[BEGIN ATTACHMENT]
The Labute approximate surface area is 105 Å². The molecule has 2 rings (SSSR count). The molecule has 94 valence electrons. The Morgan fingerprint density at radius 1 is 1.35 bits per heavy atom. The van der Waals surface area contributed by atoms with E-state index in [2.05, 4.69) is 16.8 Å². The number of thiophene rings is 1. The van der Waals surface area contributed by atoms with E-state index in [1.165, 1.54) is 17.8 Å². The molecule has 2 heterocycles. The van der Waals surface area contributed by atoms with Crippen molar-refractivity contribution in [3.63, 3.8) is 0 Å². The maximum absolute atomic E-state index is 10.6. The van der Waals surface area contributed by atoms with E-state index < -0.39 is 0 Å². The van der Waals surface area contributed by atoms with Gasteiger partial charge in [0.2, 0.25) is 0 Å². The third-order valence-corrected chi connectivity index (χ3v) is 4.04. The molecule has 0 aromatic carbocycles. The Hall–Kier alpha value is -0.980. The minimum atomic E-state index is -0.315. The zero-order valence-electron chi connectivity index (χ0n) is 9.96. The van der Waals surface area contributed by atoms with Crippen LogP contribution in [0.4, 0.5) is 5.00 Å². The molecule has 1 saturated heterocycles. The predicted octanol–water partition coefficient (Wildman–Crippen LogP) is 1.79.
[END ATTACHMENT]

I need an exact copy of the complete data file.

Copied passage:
The Labute approximate surface area is 105 Å². The molecule has 2 rings (SSSR count). The molecule has 94 valence electrons. The Morgan fingerprint density at radius 1 is 1.35 bits per heavy atom. The van der Waals surface area contributed by atoms with E-state index in [2.05, 4.69) is 16.8 Å². The number of thiophene rings is 1. The van der Waals surface area contributed by atoms with E-state index in [1.165, 1.54) is 17.8 Å². The molecule has 2 heterocycles. The van der Waals surface area contributed by atoms with Crippen molar-refractivity contribution in [3.63, 3.8) is 0 Å². The maximum absolute atomic E-state index is 10.6. The van der Waals surface area contributed by atoms with E-state index < -0.39 is 0 Å². The van der Waals surface area contributed by atoms with Gasteiger partial charge in [0.2, 0.25) is 0 Å². The third-order valence-corrected chi connectivity index (χ3v) is 4.04. The molecule has 0 aromatic carbocycles. The Hall–Kier alpha value is -0.980. The minimum atomic E-state index is -0.315. The zero-order valence-electron chi connectivity index (χ0n) is 9.96. The van der Waals surface area contributed by atoms with Crippen LogP contribution in [0.4, 0.5) is 5.00 Å². The molecule has 1 saturated heterocycles. The predicted octanol–water partition coefficient (Wildman–Crippen LogP) is 1.79.